AUIS doctor suggests successful treatments for keloids
People in the United States looking for treatments for keloid scars can implement more than just the traditional surgical procedures, according to one doctor.
Dr. Oleksii Hliebov, professor of Physiology and Pharmacology at the American University of Integrative Sciences, School of Medicine offers medical suggestions for correcting keloids.
Keloids are the excessive growth of scar tissues that can affect any part of the body but are most commonly found on the chest, shoulders, earlobes and cheeks. While many doctors agree that keloids are not health risks, they may cause discomfort and often create cosmetic concerns. And, while scientist have not agreed to the specific causes of keloid scars, many methods have been suggested for its treatment over the years.
The most successful treatments used to remedy keloids scars can be divided into one of four corrective methods, according to Dr. Hliebov. These treatments are medical therapy, physiotherapy, surgical removal or cosmetic corrections.
Physicians use corticosteroid hormones to treat keloids through medically therapy, said Hliebov. Corticosteroid hormones, a special class of human hormones that are produced by adrenal medulla, are introduced into the scar tissue itself.
This method of treatment affects the formation of collagen. Typically, this method of treatment is not primarily used by physicians because of the side effects associated with it. The most commonly known side effects include skin thinning, stretch lines, enlarged blood vessels, dermatitis, tearing of the skin and local increased hair thickness.
A more popular treatment involves the use of silicon wafers, according to Hliebov.
“The therapeutic effect of this method is based on pressure and tissue hydration, which leads to a reduction in the size of the keloid,” said Hliebov. “In order to achieve results the plate must be worn for months and sometimes even years.”
Statistically this method of treatment does not exceed 35 to 45 percent of effectiveness, he said. A more effective method is through the use of laser therapy.
“Through carbon dioxide and argon laser, physicians are able to make the keloid scar less noticeable and reduce its size,” said Hliebov.
Other methods under the classification of Physiotherapy include the imposing of liquid nitrogen radiation therapy.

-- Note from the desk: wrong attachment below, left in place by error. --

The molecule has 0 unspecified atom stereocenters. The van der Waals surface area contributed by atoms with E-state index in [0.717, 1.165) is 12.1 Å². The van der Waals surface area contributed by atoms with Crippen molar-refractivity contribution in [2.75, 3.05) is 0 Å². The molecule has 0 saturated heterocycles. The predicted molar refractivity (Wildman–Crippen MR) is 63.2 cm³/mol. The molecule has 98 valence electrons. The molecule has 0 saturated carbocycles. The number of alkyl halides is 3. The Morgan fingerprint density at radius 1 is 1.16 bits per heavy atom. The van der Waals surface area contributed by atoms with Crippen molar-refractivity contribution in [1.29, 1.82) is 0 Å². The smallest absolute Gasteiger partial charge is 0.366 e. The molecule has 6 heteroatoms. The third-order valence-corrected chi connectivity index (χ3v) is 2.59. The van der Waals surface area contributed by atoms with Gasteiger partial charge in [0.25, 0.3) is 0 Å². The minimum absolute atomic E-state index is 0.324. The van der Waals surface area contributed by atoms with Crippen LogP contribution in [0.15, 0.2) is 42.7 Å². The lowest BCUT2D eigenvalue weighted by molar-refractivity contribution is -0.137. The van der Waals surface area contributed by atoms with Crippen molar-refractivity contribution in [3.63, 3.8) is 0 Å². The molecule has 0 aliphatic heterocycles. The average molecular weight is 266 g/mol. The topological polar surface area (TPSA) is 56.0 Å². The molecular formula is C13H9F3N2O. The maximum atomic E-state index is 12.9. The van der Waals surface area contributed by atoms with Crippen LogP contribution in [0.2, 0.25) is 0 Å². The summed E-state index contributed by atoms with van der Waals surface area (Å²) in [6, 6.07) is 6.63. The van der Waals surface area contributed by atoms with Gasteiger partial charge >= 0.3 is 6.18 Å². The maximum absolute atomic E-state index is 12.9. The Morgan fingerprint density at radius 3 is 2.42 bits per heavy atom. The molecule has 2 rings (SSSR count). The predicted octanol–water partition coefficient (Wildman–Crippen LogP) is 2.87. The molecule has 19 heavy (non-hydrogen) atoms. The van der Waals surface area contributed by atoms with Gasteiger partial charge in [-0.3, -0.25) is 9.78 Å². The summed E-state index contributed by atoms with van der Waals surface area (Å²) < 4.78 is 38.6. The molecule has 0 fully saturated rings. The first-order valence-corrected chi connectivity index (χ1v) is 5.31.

The third method in treating keloid scars is through surgery, Dr. Hliebov said.
“Surgical treatments are used only in extreme cases and these methods must be combined with other techniques such as radiotherapy, corticosteroids or interferon (medication responsible for immune response),” according to Dr. Hliebov.
The fourth suggested method in dealing with keloid scars involves cosmetic procedures.
“Cosmetic procedures are directed only to the external correction of defects,” said Hliebov. “A person with keloid scars needs to know that cosmetic correction using dermabrasion, peels with fruit acids or mesotherapy is safe only when the scars no longer grow — typically two or more years from their appearance.”
Dermabrasion is a procedure which uses a special brush to remove the upper layer of the skin, while Mesotherapy comprises the injection of exact amounts of natural extracts or drugs into the skin.
It is important to note that keloid scar treatments requires a strictly individual approach, Dr. Hliebov said.
“As a rule, keloids are not harmful to your health,” Hliebov said “They only create cosmetic concerns. But if you noticed that your scar is growing or any additional symptoms appeared – immediately contact your doctor. Uncontrolled growth of keloid scar can be a sign of skin cancer.”
Treatment of keloid scars is not an easy thing and it is not always effective. Remember, that keloids are going to have genetic component. Parents who have them should know there is a great chance it could appear on their children. Doctors with patients who are susceptible to keloids should remind them to avoid skin injuries such as tattoos, piercings and unnecessary surgeries.